Operations are set to expand at the secretive military communications base at RAF Menwith Hill, despite residents' concerns over "foreign powers" operating from the site.
Harrogate Borough Council this week approved the application made by the Ministry of Defence for three additional radar shelters at the North Yorkshire spy base.
A planning report said that while local Parish councils didn't object to the proposal for the new radomes, objections were received from six members of the public concerned over the involvement of "foreign powers" at the base, as well as the likelihood of more shelters being applied for.
Hundreds of personnel from a variety of international intelligence bodies - including staff from the UK's Government Communications Headquarters (GCHQ) and America's National Security Agency (NSA) - operate from the Menwith Hill site.
Regular protests are held at the station from multiple groups opposed to operations reportedly run from the base and the presence of international military personnel.
According to documents lodged by the Ministry of Defence, the proposed additions are "required to meet the operational output of the station".
Once built, the move will bring the total number of randomes - nicknamed 'golf balls' because of their white, dimpled appearance - at the base to 37.
The radomes protect radars from the weather, while also concealing their operations.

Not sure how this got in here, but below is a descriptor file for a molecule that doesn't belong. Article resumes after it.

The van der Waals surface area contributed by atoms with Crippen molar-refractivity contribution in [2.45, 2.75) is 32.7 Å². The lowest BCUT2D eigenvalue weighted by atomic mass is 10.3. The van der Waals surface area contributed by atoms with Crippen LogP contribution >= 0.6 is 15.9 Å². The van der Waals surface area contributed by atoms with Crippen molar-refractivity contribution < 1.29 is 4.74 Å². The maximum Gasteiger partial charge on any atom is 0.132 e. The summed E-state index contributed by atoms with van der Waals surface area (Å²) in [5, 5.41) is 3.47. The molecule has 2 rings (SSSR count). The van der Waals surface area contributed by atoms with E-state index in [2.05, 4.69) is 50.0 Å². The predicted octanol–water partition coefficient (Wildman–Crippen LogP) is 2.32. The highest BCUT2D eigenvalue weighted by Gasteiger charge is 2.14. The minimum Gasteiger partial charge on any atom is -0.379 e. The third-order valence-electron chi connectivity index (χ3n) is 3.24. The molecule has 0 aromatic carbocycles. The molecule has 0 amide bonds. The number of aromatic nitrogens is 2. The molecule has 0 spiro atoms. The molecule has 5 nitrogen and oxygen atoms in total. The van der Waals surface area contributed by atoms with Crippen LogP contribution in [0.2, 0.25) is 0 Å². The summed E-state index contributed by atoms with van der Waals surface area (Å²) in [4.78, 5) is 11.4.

In approving the plans, Harrogate Borough Council found that more radomes "would not materially affect the wider landscape as the overall impact would remain akin to the present situation."
They stated the impact would not be significant "in the overall context of this military establishment" and there would be no undue harm to the site.
The application is the latest one the Ministry of Defence has lodged with the local authority.
It comes after Harrogate council approved construction of a single additional radome in November 2018, which is scheduled to be built in August 2021.
Also approved last year was the demolition of 13 buildings at the site including an accomodation block a school.
That followed a major downsizing of personnel at the base announced in 2015, which saw hundreds of workers cut in a move attributed to technological advancements.
Lachlan Leeming, Local Democracy Reporter